• SUNHAT, SUNGLASSES, SUNSCREEN: New Zealand is notorious for its extreme sun exposure. You’ll want to bring a hat to help keep your face safe from UV.

  • LAYERS: Our hike started at 6:37 AM in the biter cold with the sun still rising up the mountain and into the valley, but we quickly worked up a sweat climbing up to the summit. On top of the mountains, you catch major wind gusts, but on the way down the trail the sun was fully out and the heat was intense. Pack layers to make sure you’re always covered.

  • PLASTERS + GOOD SOCKS: I like to be prepared for the worst, always hoping for the best. Bring a small first aid kit or some plasters and good socks in cause your shoes fail you or something happens on the trail.

CAN YOU BELIEVE I DIDN’T EDIT THE COLOUR OF THE WATER?! UNBELIEVABLE RIGHT?!

CAN YOU BELIEVE I DIDN’T EDIT THE COLOUR OF THE WATER?! UNBELIEVABLE RIGHT?!

WHAT SHOULD I EXPECT + DO YOU HAVE TIPS?

Expect varying terrain, steep inclines, and changing weather. Also, and most importantly, expect amazing scenery! New Zealand offers some of the most beautiful natural landscapes of anywhere I’ve ever been in the world, so be sure to take in every moment of your trek.

My one big tip would be to start the corssing early. The 6 AM shuttle service was a blessing because we beat most of the crowds and didn’t have to worry about hiker traffic or trekking in the middle of the day {major sun exposure}. It was Tash’s idea to start early, since she’d hiked it all before, and I’m thankful for her advice, otherwise I might have gotten the 7 AM shuttle, starting with all the other hikers and leading to more congested trails.

20181116-IMG_3870.jpg
20181116-IMG_3882.jpg

HOW DO I GET TO THE TRAIL?

My top advice is to book accommodation to spend the night at a hostel or lodge nearby where a shuttle service can take you to the trailhead. This way you can hit the hike fresh. There are multiple backpackers hostels, including a YHA, and lodges for you to choose from. I was lucky enough to have a friend who had a free “bach” for the weekend {though the place was a full-on five-bedroom haven with a massive deck and the world’s most incredible mattress, not kidding}. I don’t recommend accommodation I haven’t stayed in personally, but if you check out places near the crossing, you can read the reviews of those who have stayed before and find the right option for you!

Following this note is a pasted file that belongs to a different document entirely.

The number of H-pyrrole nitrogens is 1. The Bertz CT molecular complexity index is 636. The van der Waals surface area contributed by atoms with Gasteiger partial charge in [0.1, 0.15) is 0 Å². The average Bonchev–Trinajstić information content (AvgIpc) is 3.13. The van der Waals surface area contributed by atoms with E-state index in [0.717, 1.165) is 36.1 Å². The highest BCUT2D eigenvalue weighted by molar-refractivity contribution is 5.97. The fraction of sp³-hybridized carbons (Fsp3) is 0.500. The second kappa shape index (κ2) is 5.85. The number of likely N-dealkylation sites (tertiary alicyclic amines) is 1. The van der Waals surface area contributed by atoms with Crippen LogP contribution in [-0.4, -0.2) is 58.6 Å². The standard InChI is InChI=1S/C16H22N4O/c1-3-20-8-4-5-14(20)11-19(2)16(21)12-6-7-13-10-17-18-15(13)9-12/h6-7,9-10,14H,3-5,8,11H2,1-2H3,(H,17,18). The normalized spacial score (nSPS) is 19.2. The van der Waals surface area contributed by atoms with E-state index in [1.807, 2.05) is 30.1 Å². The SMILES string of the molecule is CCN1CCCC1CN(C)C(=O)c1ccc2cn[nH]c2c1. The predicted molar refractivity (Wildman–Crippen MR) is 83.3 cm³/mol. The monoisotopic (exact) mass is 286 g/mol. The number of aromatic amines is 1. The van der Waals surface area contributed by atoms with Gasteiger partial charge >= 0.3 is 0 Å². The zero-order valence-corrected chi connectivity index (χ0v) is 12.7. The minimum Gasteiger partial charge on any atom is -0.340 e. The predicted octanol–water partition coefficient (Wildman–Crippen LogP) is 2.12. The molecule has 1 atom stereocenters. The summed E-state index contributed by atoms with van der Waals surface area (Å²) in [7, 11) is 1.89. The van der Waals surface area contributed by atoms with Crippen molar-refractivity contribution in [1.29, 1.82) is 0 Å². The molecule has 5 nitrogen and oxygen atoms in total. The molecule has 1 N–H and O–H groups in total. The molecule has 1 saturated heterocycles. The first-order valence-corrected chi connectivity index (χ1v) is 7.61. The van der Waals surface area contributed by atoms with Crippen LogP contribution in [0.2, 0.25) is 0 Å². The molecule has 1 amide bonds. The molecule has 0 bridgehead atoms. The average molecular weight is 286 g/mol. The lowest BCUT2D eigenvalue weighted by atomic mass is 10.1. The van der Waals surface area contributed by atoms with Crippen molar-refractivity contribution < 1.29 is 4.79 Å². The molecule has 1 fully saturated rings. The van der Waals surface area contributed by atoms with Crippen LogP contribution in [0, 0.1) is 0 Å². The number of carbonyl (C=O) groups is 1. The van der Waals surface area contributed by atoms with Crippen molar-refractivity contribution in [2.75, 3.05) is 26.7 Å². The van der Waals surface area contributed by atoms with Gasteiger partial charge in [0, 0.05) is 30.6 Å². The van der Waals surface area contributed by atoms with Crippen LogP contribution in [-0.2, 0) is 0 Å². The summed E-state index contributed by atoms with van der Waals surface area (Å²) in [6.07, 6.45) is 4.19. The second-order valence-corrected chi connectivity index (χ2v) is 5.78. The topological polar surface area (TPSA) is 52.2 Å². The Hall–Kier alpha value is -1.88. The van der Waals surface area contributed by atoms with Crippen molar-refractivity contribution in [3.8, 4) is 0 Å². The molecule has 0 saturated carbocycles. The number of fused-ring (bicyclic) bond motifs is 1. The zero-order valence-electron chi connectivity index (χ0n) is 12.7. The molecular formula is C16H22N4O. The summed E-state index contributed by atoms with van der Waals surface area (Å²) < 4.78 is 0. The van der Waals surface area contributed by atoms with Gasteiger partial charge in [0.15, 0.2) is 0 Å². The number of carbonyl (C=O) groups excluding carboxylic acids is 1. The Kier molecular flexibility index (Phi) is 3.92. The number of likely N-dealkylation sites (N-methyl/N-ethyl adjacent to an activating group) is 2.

Once you’ve found your accommodation, find a shuttle service. We {Tash} booked us a shuttle through Tongaririo Crossing Shuttles. It was NSD $40 {approx. USD $28} per person for a shuttle to the trailhead and a shuttle back to the car park at the end of the hike. The bus wasn’t anything fancy, but it did the job and the driver was pretty crack up. There are a multitude of shuttle buses to choose from. Some offer ice cold beverages and air conditioning on the ride back to your accommodation, others {like ours} are just a basic ride to and from. It’s up to what you’d like to spend and the shuttle stops available.

NOTE: Be punctual! If you’re late for the shuttle, you’re making your fellow hikers late for their epic hiking adventure!


FOR MORE INFORMATION ON THE TONGARIRO ALPINE CROSSING, HEAD TO THE GOVERNMENT OFFICIAL WEBSITE HERE.


SOAKING IT ALL IN NEAR THE TOP

SOAKING IT ALL IN NEAR THE TOP

FINALLY, A FEW “THANK YOUS” ARE IN ORDER:

Tashy, my girl, I can’t tell you how much it means to have hiked another peak with you. You are too good. Hiking it with me despite having already done it and it meaning you had to get up at 4:30 AM on your Saturday…I could not ask for a better friend. The adventures we’ve had are some of my absolute favourite and also some of the most ridiculous. I love you. You’re like the MVP of my life, I swear. Always showing me that I can summit any mountain if I have people like you laughing alongside me. #fragileandproud

Thank you, Hayley, for letting Tash and I crash your relaxing weekend away {for free} at the gorgeous Balabeen. The card games, catch ups, and couch hangs were so needed, especially post hike. I’m grateful for you and for having the chance to make those memories.


LIKED THIS POST? PIN IT!

sillylittlekiwi.com.jpg